The Trouble with Stroman and Baez
Signing players like Marcus Stroman and Javier Báez to seven-year deals would be exactly the kind of nightmare moves Eppler is helping to avoid. If the Mets were a “one player away from World Series contention” type team, a massive overpay for older top or second-tier players on the free-agent market may make sense. But given the struggles of last year, the Mets are hardly a “one player away” type team.
In fact, they are closer to needing a complete rebuild than competing. The team, as a whole, massively underperformed compared with expectations in 2021. But that hardly means that they will see major improvements from their underperforming players in 2022. And letting underperformers who are seeking big paydays – Michael Conforto, I’m looking at you – walk away is another smart move I hope the Mets implement this offseason.
Marcus Stroman clearly knows his value on the free-agent market, as does Javier Baez. They are going to try and extract every single dollar. This could result in massive overpays, especially during the latter years of their next contracts. The types of overpays the Mets should seriously avoid at this point.
Furthermore, Stroman and Baez were good performers on a bad team. So, merely bringing them back is not going to help the Mets turn into an overnight competitor. Yes, while the three moves we saw today help, the Mets likely still aren’t a Stroman-Baez tandem away from going deep into October.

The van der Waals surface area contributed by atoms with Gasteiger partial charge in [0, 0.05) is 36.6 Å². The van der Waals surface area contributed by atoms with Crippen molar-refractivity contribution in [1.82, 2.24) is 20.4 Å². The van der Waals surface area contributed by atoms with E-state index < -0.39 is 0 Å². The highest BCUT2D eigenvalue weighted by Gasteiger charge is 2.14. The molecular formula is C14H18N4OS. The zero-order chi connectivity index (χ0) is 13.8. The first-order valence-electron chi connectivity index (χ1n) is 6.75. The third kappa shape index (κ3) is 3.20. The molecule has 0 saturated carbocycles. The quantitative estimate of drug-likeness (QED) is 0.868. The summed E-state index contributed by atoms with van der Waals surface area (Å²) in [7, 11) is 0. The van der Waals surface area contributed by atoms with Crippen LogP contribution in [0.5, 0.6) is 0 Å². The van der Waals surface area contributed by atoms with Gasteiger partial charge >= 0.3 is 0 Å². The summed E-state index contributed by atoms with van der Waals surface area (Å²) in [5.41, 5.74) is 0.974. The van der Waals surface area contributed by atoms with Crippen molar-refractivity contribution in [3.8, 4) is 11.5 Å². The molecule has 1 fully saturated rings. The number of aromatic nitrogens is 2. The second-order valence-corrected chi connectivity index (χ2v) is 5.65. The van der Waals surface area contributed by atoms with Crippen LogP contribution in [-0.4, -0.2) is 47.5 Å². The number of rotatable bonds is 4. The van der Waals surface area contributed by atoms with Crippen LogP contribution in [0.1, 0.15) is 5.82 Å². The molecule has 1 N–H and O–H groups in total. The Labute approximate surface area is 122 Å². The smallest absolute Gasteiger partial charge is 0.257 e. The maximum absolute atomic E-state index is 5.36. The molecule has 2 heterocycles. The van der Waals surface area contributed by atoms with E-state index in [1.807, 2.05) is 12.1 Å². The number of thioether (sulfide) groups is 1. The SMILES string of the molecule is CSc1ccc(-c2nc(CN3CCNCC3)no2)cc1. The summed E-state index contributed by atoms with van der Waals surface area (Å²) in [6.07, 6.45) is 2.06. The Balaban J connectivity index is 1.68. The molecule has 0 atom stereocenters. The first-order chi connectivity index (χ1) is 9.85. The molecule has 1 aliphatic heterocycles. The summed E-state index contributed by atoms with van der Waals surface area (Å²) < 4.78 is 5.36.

Next Batter: Starting Pitching?
Of course, the Mets aren’t done yet. They are reported to be looking hard into more starting pitching. That’s important. Because, as of right now, their rotation consists of ace Jacob deGrom, underperformer Carlos Carrasco, second-half bust Taijuan Walker, and the deeply uncertain newbies of David Peterson and Tylor Megill.
There are a ton of enticing names on the free-agent market for starting pitching. Not least of which are:
- Max Scherzer
- Clayton Kershaw
- Robbie Ray
- Kevin Gausman
- And, of course, Marcus Stroman.
Because there are great options on the market, this should lower the pressure for the Mets to have to sign Stroman to whatever price he commands. If the Mets and Stroman can make it work for a reasonable contract, great. If not, see you later.
The Mets Have Unfinished Business
Ultimately, the Mets are a long way off from calling it an offseason. And it is way too soon to judge whether this offseason has been a success or not. We probably won’t know until a significant portion of the 2022 season is over.
But, if yesterday was any indication as to how the rest of the offseason will go, Mets fans should be highly optimistic. The Billy Eppler regime seems to have the ability to find some diamonds in the MLB rough. I was skeptical of his hiring at first. But if he continues to make more moves like Escobar, Canha, and Marte, we may be in for actual success in 2022.
Imagine the thought.
If you enjoyed this article on Billy Eppler’s offseason acquisitions, check out my article on how The Mets Should Give Carrasco One Month.